Our guest blogger Nicole Lutze takes a look at the growing tiny house movement and how it's helping people to live for less.

For many decades Australians have identified with home ownership to the point it has become part of our national dream. Traditionally, this dream has usually focused on owning a detached home on a quarter acre block, complete with a white picket fence and hills hoist.

But over time urban sprawl and suburban growth have pushed up the cost of housing, particularly in capital cities, to an almost unreachable level. This growth has also increased the number of smaller attached homes being built such as apartments and town houses.

Birth of the tiny house movement

When the global financial crisis hit the United States in 2008, a financial and social movement began to take place with people choosing to live in homes that weren’t just small, they were tiny; about 50 metres square!

Over the last decade the tiny house movement has spread across the world and is now being enthusiastically received by Aussies whom, like the Americans, dream of a mortgage-free existence in a detached home. Tiny houses recently made the news in Australia – rather unfortunately – when a tiny house was stolen from Canberra and relocated to Queensland within a day. On a brighter note, Melbourne is set to open the country’s first tiny house display village.

What is a tiny house?

While there isn’t a clear definition of a tiny house, they’re usually less than 50m2. Anything larger but still under 100m2 is considered a “small home” instead. Tiny houses are fully self-contained with all of the usual household amenities, and are most commonly built onto trailers.

The benefits of tiny houses

  • Affordability: while the cost of a $600,000 mortgage over 25 years will set you back almost $1,000,000 a tiny house can be purchased for anything from approximately $30,000.
  • Freedom to move: most tiny houses are on wheels and can be moved around with relative ease. This gives home owners a flexibility and allows an unprecedented option to be explored: renting land.
  • Freedom to live: one of the major benefits of tiny house living is that cleaning and maintenance are no longer onerous tasks, and the small space encourages a minimalist lifestyle.
  • Environmental impact: Because tiny houses are essentially portable homes, they make off-grid living in urban areas entirely possible. Most designs feature composting toilets, grey water treatment systems and are suitable for solar panels. They also use less materials in construction than a regular home.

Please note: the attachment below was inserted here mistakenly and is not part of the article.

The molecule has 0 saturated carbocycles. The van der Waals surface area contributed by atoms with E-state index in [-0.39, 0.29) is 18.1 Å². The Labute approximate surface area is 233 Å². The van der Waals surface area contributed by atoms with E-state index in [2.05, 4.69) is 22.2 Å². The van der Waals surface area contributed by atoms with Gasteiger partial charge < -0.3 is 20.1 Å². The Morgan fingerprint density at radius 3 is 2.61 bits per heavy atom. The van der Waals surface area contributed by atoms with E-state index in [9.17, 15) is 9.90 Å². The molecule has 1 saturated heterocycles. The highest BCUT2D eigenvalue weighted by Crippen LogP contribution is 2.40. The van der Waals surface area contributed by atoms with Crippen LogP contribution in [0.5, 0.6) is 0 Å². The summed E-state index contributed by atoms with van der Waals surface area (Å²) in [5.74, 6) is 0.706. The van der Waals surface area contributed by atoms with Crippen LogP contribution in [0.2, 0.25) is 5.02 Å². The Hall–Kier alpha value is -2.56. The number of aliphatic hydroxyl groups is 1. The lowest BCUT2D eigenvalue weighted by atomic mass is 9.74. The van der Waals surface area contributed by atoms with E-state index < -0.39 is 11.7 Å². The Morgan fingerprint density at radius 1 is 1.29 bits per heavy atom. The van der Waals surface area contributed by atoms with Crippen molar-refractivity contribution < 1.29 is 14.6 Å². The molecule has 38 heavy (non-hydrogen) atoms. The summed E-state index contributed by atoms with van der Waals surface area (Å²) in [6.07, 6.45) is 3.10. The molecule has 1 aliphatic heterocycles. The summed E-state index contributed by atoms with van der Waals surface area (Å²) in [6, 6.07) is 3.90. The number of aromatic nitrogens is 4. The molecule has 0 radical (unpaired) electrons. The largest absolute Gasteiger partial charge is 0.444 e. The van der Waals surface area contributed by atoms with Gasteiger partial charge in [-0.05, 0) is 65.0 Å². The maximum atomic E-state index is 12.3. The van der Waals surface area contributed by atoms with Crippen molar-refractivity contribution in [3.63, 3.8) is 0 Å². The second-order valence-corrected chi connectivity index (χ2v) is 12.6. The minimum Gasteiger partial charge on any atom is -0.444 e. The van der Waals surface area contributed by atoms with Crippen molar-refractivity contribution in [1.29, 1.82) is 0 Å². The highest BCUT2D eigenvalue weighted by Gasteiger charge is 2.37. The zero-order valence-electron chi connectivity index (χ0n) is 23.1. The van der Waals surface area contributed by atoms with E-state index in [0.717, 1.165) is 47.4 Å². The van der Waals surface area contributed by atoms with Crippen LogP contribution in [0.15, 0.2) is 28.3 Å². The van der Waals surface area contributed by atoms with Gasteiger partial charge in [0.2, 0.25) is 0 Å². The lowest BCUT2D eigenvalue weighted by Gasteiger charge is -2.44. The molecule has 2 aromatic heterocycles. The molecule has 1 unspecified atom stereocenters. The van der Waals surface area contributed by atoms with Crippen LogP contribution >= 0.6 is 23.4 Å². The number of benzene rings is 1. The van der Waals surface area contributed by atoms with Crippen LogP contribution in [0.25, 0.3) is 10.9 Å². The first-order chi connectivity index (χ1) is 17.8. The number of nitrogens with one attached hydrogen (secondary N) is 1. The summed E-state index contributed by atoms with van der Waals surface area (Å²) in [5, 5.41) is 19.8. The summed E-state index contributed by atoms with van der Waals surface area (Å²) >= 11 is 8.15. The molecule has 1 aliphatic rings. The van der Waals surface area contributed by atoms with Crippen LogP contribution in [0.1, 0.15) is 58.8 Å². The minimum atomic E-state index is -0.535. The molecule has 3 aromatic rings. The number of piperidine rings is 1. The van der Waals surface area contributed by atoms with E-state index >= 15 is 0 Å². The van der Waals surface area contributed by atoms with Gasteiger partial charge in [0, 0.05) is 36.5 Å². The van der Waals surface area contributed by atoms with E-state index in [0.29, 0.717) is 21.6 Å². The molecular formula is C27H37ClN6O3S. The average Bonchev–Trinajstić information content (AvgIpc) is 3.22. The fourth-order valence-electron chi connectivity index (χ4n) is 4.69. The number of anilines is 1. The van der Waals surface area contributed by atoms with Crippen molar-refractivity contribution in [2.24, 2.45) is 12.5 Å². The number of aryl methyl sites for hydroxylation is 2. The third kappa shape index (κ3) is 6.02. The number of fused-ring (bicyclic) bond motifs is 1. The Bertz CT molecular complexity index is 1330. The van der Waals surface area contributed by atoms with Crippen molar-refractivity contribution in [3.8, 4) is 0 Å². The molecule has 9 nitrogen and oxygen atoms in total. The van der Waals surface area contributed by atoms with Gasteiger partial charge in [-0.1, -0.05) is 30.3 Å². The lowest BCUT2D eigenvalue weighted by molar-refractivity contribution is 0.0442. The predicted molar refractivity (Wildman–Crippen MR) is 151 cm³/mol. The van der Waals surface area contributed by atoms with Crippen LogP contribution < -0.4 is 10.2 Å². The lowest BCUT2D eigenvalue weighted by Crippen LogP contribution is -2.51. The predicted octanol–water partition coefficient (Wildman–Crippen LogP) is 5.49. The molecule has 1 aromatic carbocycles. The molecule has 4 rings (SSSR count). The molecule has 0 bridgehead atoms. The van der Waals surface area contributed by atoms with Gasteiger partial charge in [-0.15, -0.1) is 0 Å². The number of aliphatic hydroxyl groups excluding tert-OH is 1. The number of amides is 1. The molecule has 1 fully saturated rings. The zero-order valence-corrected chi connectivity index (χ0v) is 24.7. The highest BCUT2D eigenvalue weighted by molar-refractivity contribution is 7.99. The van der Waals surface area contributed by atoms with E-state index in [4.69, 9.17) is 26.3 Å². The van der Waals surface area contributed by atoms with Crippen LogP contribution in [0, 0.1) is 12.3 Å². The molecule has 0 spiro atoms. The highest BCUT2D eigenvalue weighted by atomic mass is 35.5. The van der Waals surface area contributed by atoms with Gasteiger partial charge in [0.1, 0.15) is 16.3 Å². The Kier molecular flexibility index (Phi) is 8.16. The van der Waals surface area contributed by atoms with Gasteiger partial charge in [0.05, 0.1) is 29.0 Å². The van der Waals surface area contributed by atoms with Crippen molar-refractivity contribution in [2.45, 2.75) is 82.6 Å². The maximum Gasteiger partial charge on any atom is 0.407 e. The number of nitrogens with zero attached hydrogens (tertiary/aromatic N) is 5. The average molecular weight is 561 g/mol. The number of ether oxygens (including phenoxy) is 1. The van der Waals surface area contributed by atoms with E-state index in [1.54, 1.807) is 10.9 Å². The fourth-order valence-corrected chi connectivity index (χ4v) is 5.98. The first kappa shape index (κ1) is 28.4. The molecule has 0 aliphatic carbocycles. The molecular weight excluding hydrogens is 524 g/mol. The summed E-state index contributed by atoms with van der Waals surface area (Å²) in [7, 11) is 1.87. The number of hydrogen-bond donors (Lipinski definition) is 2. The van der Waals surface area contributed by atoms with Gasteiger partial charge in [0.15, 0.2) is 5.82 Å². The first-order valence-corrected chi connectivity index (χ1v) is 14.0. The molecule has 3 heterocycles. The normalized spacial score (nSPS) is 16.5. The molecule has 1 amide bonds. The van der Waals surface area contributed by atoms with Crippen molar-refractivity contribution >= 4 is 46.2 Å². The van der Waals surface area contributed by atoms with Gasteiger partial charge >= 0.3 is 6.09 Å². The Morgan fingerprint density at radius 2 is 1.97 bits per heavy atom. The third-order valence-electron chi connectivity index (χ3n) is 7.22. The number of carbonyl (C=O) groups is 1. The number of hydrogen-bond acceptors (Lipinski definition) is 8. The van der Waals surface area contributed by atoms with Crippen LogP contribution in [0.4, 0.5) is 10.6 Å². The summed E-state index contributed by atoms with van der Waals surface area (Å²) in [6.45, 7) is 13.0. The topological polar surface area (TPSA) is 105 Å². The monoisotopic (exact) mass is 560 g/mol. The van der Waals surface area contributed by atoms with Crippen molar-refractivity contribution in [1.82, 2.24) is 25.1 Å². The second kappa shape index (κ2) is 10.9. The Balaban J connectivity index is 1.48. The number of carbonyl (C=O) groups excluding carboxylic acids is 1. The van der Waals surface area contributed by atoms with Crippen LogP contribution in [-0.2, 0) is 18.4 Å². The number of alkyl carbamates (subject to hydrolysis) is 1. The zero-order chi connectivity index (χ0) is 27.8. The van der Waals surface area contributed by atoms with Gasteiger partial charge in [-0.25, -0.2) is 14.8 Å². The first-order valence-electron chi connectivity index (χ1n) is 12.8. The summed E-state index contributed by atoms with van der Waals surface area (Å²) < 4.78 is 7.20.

A tiny house case study

The Tiny House Company designs a range of tiny houses built on trailers called pods that can be combined together in various arrangements to form a home.

While there’s obviously an appeal to young first home owners, owner Lara Noble says it’s a broader audience. “We get a lot of interest from middle aged women who have divorced, and people who generally want to get off the grid.”

Lara and her partner Andrew Carpenter both have backgrounds in architecture and design, and launched The Tiny House Company in Brisbane after attending a tiny house convention in the US. They originally made the tiny house that became their current Red Hill residence as a bit of an experiment. “We wanted to test the waters and see what the market would be like in Australia, and after we made it we realised that we should live in it,” says Lara.

Lara and Andrew have lived in the house for two years now and have since had a baby girl. The addition to their family has presented new challenges for the tiny house, but Lara isn’t overly phased. “Now that our baby is getting older it’s less ideal, however tiny houses shouldn’t be sold as something that suits everyone in every situation. It’s about giving people more diversity in housing.”

Laws and regulations for tiny houses

Tiny houses can theoretically be placed on rented or owned land. They are, however, a new and growing concept which means that the law makers don’t necessarily have their legal frameworks in place yet.

Lara and Andrew experienced this grey area first-hand when they initially received a local council enforcement notice, which they successfully appealed. The precedent that they set allows them to continue living in their tiny house on wheels without predetermined time limitations. All of the houses that the company builds are on trailers, so the rules that apply to caravans also apply to these tiny houses.

Lara advises people who want to live in a tiny house to get informed.  “Contact the council call centre in the area you’re interested in and ask them directly. If they aren’t aware of the term ‘tiny house’, ask them about caravan laws, as they are generally interchangeable.” There is also more information see in the FAQ section of Tiny House Company’s website.